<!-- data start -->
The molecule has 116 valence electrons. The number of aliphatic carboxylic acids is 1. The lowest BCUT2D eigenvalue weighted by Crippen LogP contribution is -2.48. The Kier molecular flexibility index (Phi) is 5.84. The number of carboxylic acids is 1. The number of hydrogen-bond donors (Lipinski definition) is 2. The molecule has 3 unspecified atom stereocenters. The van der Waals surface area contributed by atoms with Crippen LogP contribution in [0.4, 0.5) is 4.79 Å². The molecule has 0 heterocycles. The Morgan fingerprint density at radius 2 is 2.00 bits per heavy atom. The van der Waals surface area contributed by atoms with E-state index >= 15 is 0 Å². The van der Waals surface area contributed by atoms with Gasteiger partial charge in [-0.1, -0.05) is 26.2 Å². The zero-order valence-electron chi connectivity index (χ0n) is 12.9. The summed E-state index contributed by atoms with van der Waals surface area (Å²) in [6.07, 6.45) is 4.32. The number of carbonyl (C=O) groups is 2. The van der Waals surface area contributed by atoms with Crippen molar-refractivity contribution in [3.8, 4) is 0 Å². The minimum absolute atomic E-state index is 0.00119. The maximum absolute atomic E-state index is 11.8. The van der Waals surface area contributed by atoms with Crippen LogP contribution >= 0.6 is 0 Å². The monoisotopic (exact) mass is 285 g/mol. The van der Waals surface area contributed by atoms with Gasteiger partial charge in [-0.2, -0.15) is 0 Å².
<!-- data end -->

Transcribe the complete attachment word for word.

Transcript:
The molecule has 116 valence electrons. The number of aliphatic carboxylic acids is 1. The lowest BCUT2D eigenvalue weighted by Crippen LogP contribution is -2.48. The Kier molecular flexibility index (Phi) is 5.84. The number of carboxylic acids is 1. The number of hydrogen-bond donors (Lipinski definition) is 2. The molecule has 3 unspecified atom stereocenters. The van der Waals surface area contributed by atoms with Crippen LogP contribution in [0.4, 0.5) is 4.79 Å². The molecule has 0 heterocycles. The Morgan fingerprint density at radius 2 is 2.00 bits per heavy atom. The van der Waals surface area contributed by atoms with E-state index >= 15 is 0 Å². The van der Waals surface area contributed by atoms with Gasteiger partial charge in [-0.1, -0.05) is 26.2 Å². The zero-order valence-electron chi connectivity index (χ0n) is 12.9. The summed E-state index contributed by atoms with van der Waals surface area (Å²) in [6.07, 6.45) is 4.32. The number of carbonyl (C=O) groups is 2. The van der Waals surface area contributed by atoms with Crippen molar-refractivity contribution in [3.8, 4) is 0 Å². The minimum absolute atomic E-state index is 0.00119. The maximum absolute atomic E-state index is 11.8. The van der Waals surface area contributed by atoms with Crippen LogP contribution >= 0.6 is 0 Å². The monoisotopic (exact) mass is 285 g/mol. The van der Waals surface area contributed by atoms with Gasteiger partial charge in [-0.2, -0.15) is 0 Å².